In 1753, the physician, scientist and collector Hans Sloane died, bequeathing his collections of books, plant specimens, fossils, stuffed animals and much more to the nation for a bargain price of only £20,000 to be paid to his heirs. This was to become one of the foundation collections of the British Museum, and thus also the Natural History Museum and the British Library.
Approaching a project in which the parameters had been as broadly defined as ‘discuss this library, or this collection of books’, the obvious starting point was to define exactly what I meant by those terms. Coming from an English Literature background with a particular interest in the material Early Modern book, I am always interested in pushing at the boundaries: is a library simply a collection of books, placing the field of historical library studies comfortably within that of collection history, or is there something else going on? In this sense, Sloane’s collection both is and isn’t like other early collections at the British Library. Its roots go much deeper into the question of what does and doesn’t belong where.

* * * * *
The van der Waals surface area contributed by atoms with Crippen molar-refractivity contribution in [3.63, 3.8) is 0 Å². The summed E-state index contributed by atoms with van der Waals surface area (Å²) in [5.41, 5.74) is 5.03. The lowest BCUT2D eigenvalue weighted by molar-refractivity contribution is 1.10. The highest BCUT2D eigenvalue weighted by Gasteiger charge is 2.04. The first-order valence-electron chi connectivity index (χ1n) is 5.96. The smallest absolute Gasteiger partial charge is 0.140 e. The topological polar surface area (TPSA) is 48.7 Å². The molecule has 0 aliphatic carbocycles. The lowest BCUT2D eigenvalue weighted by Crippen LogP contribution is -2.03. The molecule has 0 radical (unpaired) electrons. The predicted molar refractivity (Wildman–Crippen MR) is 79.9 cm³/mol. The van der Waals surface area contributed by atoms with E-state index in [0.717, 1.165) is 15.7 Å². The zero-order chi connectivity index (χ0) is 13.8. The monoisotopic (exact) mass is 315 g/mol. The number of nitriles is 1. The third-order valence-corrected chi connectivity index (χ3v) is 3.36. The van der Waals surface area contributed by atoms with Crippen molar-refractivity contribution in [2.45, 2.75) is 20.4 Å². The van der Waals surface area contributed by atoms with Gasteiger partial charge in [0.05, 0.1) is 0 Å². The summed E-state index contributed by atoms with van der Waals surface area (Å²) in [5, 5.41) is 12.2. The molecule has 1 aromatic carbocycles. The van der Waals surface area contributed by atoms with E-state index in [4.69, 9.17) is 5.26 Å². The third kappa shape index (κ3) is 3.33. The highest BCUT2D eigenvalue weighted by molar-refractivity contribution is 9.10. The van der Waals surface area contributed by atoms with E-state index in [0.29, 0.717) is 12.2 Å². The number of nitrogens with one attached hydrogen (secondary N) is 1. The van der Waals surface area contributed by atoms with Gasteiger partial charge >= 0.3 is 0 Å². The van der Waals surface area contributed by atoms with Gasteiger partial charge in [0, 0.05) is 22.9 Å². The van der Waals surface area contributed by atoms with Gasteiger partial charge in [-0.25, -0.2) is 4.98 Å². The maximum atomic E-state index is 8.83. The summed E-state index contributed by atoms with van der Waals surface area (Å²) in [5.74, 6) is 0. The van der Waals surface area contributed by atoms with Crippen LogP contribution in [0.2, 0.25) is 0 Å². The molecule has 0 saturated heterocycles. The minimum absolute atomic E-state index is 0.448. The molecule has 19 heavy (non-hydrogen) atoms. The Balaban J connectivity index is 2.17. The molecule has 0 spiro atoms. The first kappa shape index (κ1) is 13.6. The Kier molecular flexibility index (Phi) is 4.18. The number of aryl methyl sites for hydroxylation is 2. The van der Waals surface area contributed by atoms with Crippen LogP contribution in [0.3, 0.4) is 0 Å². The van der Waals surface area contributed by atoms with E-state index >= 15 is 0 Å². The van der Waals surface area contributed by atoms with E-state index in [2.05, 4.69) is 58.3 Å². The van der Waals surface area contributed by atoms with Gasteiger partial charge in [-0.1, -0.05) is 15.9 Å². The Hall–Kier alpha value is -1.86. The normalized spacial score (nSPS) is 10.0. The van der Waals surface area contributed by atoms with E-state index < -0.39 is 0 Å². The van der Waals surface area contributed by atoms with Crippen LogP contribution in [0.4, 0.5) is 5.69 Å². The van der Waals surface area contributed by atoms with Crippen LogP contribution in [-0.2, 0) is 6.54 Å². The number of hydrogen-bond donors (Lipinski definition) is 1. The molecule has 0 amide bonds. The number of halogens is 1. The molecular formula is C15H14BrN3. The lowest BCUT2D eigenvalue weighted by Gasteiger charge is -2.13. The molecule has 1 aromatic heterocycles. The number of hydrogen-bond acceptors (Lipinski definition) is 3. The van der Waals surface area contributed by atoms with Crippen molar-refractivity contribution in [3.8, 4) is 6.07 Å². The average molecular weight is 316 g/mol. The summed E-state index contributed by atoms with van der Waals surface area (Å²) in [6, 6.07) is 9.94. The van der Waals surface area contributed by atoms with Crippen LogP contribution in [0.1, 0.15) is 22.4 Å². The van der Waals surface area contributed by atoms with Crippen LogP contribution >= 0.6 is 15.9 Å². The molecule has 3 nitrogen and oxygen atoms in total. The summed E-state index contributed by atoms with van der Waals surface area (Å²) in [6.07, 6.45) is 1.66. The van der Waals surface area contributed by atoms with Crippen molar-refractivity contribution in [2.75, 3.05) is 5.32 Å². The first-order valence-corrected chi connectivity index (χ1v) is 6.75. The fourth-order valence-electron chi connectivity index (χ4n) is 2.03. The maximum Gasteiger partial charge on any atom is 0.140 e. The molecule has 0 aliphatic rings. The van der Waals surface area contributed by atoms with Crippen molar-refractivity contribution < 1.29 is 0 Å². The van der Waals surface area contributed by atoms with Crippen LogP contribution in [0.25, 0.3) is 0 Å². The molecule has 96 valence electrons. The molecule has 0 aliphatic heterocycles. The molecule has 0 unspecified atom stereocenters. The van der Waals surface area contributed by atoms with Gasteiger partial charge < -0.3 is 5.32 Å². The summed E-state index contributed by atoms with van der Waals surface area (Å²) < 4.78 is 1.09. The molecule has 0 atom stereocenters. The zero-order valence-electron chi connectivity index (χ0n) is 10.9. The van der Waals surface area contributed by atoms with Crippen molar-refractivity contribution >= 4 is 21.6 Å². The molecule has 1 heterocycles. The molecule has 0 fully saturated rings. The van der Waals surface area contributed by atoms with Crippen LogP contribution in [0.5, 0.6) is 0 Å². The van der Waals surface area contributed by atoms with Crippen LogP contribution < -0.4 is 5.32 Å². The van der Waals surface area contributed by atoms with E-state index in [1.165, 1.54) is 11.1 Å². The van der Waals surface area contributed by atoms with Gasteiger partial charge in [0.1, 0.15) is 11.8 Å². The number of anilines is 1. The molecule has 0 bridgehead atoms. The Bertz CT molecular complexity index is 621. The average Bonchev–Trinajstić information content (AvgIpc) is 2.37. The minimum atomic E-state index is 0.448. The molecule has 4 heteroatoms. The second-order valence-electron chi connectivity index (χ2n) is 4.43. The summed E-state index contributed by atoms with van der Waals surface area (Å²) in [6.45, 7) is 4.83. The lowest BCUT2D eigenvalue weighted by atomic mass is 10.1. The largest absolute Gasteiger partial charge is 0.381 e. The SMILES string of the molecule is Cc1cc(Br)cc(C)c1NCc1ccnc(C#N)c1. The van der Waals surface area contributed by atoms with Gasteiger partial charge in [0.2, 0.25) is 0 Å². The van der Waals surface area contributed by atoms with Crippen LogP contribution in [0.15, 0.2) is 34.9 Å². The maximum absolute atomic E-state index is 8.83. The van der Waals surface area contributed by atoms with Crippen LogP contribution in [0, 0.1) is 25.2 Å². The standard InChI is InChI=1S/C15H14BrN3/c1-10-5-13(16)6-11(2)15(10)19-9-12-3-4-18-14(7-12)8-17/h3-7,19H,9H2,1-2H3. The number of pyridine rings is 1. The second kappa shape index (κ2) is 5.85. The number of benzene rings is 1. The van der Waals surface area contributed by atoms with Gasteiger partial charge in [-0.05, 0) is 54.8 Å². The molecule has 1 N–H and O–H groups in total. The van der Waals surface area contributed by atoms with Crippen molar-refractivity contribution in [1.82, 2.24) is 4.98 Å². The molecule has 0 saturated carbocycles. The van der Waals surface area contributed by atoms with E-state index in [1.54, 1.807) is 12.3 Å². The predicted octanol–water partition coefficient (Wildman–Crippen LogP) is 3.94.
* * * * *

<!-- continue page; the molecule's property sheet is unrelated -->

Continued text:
In addition to this, I work on early modern botany and language, and help organise the London 18th Century Reading Group; I also contribute to the Sloane's Printed Book Catalogue (based at the BL).